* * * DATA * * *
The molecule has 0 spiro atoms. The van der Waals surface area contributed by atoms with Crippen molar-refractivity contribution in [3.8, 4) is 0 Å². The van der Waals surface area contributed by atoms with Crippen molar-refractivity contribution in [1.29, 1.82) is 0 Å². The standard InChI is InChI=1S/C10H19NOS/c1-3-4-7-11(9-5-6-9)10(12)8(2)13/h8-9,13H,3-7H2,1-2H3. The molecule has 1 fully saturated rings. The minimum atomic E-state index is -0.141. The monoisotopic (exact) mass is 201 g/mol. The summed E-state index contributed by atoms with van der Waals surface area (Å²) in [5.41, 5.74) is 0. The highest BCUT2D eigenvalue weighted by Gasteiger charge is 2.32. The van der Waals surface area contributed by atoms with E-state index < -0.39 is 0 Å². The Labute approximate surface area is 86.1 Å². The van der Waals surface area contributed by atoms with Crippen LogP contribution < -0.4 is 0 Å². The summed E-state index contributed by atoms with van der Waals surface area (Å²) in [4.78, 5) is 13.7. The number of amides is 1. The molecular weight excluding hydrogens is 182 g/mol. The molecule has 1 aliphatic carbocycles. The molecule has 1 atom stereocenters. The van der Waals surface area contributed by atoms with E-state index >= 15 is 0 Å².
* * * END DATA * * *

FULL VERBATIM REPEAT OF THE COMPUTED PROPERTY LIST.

The molecule has 0 spiro atoms. The van der Waals surface area contributed by atoms with Crippen molar-refractivity contribution in [3.8, 4) is 0 Å². The van der Waals surface area contributed by atoms with Crippen molar-refractivity contribution in [1.29, 1.82) is 0 Å². The standard InChI is InChI=1S/C10H19NOS/c1-3-4-7-11(9-5-6-9)10(12)8(2)13/h8-9,13H,3-7H2,1-2H3. The molecule has 1 fully saturated rings. The minimum atomic E-state index is -0.141. The monoisotopic (exact) mass is 201 g/mol. The summed E-state index contributed by atoms with van der Waals surface area (Å²) in [5.41, 5.74) is 0. The highest BCUT2D eigenvalue weighted by Gasteiger charge is 2.32. The van der Waals surface area contributed by atoms with E-state index < -0.39 is 0 Å². The Labute approximate surface area is 86.1 Å². The van der Waals surface area contributed by atoms with Crippen LogP contribution < -0.4 is 0 Å². The summed E-state index contributed by atoms with van der Waals surface area (Å²) in [4.78, 5) is 13.7. The number of amides is 1. The molecular weight excluding hydrogens is 182 g/mol. The molecule has 1 aliphatic carbocycles. The molecule has 1 atom stereocenters. The van der Waals surface area contributed by atoms with E-state index >= 15 is 0 Å².